Paralytic Shellfish Poisoning (PSP)

Alexandrium tamarense

Causative organism: The effects of PSP toxins have been known for centuries. This large family of toxins are produced by species of Alexandrium. The most common and potent one is saxitoxin.

Many new toxins have been discovered in Nova Scotia since the late 1980s, including spirolides (SPX), pectenotoxins (PTX), azaspiracids (AZA), and yessotoxins (YTX). There have so far been no reports of illnesses due to these toxins. Monitoring practices are important to ensure that our shellfish continue to be safe to eat.

There is also increasing concern about freshwater species that produce toxins such as saxitoxin, cyanotoxins, and microcystins, which could potentially threaten drinking water supplies. As in the case of poisonous fungi, scientific knowledge of poisonous algae is incomplete; indeed, new and alarming toxic algae are still coming to light.


Public Safety Measures

Public Safety Measures

Cultivated shellfish in Canada are safe to eat because of stringent monitoring by the Canadian Food Inspection Agency (CFIA). Today, poisoning incidents involve the ingestion of toxic mussels, clams, or oysters collected by people from beaches around Nova Scotia.

Since there is no visual method for determining whether particular shellfish are affected, Canada has been carrying out extensive laboratory monitoring of shellfish toxicity since 1943. As soon as these routine studies detect dangerous concentrations of toxic algae, CFIA posts notices on affected beaches and estuaries advising against shellfish harvesting. Signs are commonplace in Nova Scotia during the warmer months. It is dangerous to ignore these signs.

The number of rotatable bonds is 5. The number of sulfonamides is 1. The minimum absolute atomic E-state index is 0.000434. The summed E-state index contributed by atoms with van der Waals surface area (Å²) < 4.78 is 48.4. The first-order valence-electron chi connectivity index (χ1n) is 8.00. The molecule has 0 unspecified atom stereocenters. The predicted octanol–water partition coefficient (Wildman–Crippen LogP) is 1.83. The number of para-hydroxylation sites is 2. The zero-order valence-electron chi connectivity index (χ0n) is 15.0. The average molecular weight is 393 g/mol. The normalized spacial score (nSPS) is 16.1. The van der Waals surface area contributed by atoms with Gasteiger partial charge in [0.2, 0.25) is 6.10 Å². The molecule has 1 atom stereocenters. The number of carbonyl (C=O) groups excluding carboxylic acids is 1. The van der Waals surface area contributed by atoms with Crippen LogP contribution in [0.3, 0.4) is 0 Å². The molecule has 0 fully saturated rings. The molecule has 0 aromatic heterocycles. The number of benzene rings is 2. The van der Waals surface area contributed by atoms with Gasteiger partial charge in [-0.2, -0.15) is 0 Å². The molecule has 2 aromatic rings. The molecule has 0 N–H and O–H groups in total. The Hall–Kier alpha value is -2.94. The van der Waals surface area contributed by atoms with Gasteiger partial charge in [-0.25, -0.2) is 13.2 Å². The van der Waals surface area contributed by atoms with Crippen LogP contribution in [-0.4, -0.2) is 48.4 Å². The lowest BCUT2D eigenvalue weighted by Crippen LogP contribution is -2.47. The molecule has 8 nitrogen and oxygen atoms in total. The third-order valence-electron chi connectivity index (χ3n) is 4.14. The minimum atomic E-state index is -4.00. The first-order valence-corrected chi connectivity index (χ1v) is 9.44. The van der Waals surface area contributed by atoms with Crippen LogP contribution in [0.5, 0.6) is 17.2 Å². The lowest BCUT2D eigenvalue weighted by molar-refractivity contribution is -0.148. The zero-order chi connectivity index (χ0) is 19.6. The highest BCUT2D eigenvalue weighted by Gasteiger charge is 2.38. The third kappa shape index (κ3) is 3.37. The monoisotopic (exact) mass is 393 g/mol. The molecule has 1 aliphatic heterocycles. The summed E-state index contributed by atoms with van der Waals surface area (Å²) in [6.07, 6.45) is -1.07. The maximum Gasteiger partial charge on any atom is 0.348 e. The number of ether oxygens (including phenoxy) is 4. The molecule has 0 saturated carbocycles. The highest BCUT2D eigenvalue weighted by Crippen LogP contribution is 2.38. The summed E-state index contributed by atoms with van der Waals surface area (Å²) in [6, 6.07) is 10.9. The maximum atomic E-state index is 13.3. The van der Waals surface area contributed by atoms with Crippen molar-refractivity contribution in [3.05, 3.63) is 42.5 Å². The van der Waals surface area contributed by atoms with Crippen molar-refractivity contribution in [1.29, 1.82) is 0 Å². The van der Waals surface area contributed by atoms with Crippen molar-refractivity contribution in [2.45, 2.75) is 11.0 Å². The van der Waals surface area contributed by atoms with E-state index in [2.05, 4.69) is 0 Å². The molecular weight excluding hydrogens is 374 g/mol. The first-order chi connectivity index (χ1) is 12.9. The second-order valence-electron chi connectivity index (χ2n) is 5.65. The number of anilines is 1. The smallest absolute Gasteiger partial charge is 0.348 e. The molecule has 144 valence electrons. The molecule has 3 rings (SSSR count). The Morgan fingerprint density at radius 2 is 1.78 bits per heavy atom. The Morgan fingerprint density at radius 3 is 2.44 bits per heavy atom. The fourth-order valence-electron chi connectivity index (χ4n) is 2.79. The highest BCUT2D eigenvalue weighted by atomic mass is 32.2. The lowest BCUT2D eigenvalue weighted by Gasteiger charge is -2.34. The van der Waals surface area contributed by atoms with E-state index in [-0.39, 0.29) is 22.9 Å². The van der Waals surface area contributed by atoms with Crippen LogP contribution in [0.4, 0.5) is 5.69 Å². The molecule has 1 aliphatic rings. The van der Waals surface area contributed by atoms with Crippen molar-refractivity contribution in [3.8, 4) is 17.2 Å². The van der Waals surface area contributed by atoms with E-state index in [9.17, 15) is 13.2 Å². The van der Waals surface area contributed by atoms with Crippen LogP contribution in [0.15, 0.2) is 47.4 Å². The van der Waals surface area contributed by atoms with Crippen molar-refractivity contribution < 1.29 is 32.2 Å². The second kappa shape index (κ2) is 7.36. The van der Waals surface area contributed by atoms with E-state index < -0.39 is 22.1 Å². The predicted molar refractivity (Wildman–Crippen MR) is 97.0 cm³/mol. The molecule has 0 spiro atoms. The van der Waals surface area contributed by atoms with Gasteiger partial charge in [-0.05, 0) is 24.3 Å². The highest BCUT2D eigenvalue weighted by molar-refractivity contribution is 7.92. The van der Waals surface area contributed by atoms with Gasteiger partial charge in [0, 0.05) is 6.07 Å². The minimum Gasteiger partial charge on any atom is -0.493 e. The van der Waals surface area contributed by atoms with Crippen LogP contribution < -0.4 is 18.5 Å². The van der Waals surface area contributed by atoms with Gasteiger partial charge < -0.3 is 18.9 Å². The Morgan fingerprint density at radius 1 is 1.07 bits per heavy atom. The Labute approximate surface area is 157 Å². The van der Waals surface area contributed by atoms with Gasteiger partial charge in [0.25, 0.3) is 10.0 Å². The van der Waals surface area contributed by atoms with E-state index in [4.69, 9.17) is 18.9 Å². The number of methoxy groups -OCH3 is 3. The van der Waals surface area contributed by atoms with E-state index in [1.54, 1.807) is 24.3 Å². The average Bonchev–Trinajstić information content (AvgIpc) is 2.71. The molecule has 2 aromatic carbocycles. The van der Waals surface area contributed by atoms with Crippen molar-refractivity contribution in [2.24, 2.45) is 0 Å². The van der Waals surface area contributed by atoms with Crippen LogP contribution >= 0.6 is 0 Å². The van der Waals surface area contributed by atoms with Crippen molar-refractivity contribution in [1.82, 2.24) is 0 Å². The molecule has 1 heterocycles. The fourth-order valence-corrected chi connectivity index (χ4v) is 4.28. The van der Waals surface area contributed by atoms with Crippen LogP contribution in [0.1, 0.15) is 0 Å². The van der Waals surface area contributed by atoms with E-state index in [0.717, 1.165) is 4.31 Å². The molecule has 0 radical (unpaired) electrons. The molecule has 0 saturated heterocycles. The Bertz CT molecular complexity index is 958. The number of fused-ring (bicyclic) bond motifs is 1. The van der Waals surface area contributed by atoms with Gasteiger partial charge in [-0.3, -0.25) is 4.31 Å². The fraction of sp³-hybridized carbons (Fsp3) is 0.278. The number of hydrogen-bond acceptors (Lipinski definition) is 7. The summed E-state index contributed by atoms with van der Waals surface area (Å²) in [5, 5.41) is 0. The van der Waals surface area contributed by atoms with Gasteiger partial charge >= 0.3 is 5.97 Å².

POISON LOCATION

Algae are tiny, single-celled plants that, like plants on land, capture and use the sun’s energy to grow. The growth of algae is an essential life process, as it is the first step in transferring solar energy into aquatic food webs. The huge variety of marine algae are typically subject to annual cycles of growth and decay. These organisms thrive and multiply principally during the spring and summer, in response to increased light intensity and favourable levels of salinity and nutrients in ocean water. During periods of rapid growth, or blooms, many types of single algal cells may replicate themselves one million times in two to three weeks.


RED TIDE POISON INFORMATION

Shellfish Poisons

Shellfish poisoning occurs when filter-feeding shellfish (mussels, clams, oysters, and scallops) eat certain kinds of tiny marine algae. Toxins produced by the algae accumulate in the shellfish, making them poisonous when eaten.

In Nova Scotia, three main types of shellfish poisoning are known to occur: amnesic shellfish poisoning (ASP), diarrhetic shellfish poisoning (DSP), and paralytic shellfish poisoning (PSP). Generally, these are caused by marine algae called diatoms.


POISON PLANT LOOKUP

I WANT TO

Poison Centre Information
Nova Scotia Museum

Privacy